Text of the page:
Governance structure

There are two key groups involved in the governance of CHRISP.

Executive Steering Committee

The CHRISP Executive Steering Committee is a joint UOW and ISLHD group which oversees the CHRISP research team and the CHRISP research partnership. The Committee is responsible for the strategic and executive management of the CHRISP, including all governance issues. The committee members are:

  • Chief Executive ISLHD (Chair): Ms Margot Mains
  • Director AHSRI, UOW: Professor Kathy Eagar
  • Clinical Director: Health and Medical Research, ISLHD: Associate Professor Bruce Ashford
  • Deputy Director AHSRI, UOW: Associate Professor Rob Gordon
  • School of Medicine, UOW: TBA
  • Executive Director, Medical Services, ISLHD: Dr Peter Jansen

Consultative Panel

The CHRISP Consultative Panel is an advisory panel responsible for providing project-specific expert advice on an as-needs basis, in three main areas: clinical issues and research priorities; data / information; and community perspectives. The Consultative Panel reports to the CHRISP Executive Steering Committee.

The Consultative Panel membership is:

  • CHRISP Director (chair / convenor)
  • ISLHD Manager, Planning & Commissioning Unit
  • ISLHD Stream Leader, Ambulatory & Primary Health Care Division
  • ISLHD Public Health Epidemiologist
  • CHRISP Clinical Epidemiologist
  • ISLHD Manager Information Management Unit
  • ISLHD Manager, Performance Unit
  • CHRISP Statistician
  • CHRISP Integration & Development Coordinator
  • ISLHD Community Participation Council members.

Other officers may attend these meetings as required.

Policies and guidelines

A set of policies and guidelines have been developed which detail the governance, approvals and processes under which the CHRISP team undertakes research and facilitates access to data for research. Three of these key documents are the CHRISP Data Policy, Prioritisation Policy and Authorship Guidelines. Each of these is detailed below.

Data policy

Download the CHRISP Data Policy (pdf)

The CHRISP Data Policy aims to ensure scientific rigour of research and evaluation using IHIP data and infrastructure, ensure ethical integrity including protecting against potential infringements of privacy and breaches of confidentiality, and communicate the principles and processes of the CHRISP Research Partnership with researchers, clinicians, other ISLHD staff, and third-party data contributors. It sets out the principles and processes relating to IHIP that govern:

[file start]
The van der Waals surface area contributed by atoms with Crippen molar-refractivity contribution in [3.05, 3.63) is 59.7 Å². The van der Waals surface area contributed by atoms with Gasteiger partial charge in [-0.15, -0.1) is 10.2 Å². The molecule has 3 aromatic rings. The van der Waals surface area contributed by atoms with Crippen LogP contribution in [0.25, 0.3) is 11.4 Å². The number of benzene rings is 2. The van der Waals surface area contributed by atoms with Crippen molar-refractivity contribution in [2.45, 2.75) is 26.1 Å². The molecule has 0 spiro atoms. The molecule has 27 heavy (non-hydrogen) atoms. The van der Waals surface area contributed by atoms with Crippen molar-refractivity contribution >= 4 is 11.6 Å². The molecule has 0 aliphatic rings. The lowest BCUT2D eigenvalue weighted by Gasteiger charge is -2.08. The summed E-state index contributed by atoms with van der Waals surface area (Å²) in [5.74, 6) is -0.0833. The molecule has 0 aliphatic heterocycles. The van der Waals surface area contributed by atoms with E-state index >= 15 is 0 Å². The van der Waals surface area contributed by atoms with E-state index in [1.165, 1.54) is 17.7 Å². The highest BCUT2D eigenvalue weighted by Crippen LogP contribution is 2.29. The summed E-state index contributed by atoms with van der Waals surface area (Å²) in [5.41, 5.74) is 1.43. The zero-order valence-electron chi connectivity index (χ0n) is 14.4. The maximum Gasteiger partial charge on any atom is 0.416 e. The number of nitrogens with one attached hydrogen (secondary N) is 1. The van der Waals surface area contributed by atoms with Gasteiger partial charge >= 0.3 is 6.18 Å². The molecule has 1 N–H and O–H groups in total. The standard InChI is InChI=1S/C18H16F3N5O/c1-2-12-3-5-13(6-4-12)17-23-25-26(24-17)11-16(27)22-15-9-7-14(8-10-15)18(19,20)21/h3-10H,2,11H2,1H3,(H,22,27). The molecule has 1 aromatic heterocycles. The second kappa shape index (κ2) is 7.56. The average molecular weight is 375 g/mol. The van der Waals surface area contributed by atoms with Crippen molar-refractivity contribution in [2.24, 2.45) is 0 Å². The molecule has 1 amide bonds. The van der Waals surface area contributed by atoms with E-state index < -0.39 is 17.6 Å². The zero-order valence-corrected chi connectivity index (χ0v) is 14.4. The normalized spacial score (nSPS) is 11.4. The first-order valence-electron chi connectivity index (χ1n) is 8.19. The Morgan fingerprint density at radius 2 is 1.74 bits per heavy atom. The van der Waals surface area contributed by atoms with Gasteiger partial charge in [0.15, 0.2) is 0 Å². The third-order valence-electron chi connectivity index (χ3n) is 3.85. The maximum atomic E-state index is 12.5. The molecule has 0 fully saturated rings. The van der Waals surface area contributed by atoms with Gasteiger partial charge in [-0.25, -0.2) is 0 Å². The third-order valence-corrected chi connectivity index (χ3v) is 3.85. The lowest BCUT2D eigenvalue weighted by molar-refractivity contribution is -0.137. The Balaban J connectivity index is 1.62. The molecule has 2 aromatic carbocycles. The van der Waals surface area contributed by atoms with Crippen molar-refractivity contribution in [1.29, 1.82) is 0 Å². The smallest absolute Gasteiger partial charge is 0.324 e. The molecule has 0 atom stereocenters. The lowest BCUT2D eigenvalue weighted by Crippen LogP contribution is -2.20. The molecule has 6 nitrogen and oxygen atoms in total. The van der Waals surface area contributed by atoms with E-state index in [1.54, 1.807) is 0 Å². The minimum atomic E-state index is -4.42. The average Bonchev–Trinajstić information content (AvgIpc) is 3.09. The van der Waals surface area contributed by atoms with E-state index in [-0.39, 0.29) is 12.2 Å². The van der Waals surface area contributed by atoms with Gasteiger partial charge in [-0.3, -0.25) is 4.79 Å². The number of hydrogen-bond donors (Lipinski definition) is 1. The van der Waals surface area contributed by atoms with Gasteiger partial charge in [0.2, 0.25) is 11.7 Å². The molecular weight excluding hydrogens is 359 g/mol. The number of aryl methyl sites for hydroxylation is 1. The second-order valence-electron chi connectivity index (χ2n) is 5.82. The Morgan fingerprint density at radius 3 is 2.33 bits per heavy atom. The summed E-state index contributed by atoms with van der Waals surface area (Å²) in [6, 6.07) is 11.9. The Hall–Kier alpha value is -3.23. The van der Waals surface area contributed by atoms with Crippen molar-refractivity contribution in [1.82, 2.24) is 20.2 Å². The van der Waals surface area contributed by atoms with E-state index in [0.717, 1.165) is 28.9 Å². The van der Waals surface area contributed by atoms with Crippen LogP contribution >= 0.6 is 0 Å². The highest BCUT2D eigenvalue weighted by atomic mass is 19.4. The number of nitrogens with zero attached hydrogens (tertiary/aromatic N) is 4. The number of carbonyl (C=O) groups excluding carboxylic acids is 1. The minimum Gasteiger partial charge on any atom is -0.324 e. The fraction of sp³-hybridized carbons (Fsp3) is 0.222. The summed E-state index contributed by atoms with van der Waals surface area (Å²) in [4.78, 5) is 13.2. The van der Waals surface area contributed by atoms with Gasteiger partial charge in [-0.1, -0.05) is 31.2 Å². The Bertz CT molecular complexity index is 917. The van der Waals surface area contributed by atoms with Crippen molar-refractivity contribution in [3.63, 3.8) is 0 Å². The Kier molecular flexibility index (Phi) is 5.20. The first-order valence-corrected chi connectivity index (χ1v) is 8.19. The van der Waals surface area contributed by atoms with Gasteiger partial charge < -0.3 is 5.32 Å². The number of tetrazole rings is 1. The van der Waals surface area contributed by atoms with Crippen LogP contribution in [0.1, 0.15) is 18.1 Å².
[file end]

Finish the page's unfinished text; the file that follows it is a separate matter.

• data ownership
  • data submission and linkage
  • data storage and security
  • datasets and data items
  • data quality
  • data access
  • reporting and publication using IHIP data
  • data destruction and disposal.

Prioritisation policy

Download the CHRISP Prioritisation Policy (pdf)

The CHRISP Prioritisation Policy is used to assess and recommend to the CHRISP Executive Steering Committee, the relative priority of research proposals to access IHIP data and infrastructure. Priority for access to IHIP data and infrastructure for research is assessed according to the following criteria:

  • Alignment with Local Health District priorities (25%)
  • Potential impact of findings and translation into policy and practice (15%)
  • Capability and capacity building (15%)
  • Strength, rigour and appropriateness of research design (15%)
  • Research output (15%)
  • Resource implications (15%)

Authorship guidelines

Download the CHRISP Authorship Guidelines (pdf)

The CHRISP Authorship Guidelines provide advice to authors when publishing research using IHIP data. When IHIP data have been used for research purposes, it is expected that there will be at least one author from the Centre for Health Research Illawarra Shoalhaven Population (CHRISP) on the research publication. Authorship is attributed to persons responsible for the intellectual content of a publication. To be named as author, a researcher must have made a substantial intellectual contribution to the publication and be able to take responsibility for at least that part of the publication to which they have contributed. The authorship of a publication is a matter that should be discussed among investigators at the earliest stages of a research project and be re-assessed at any time that there is a change in research collaborations.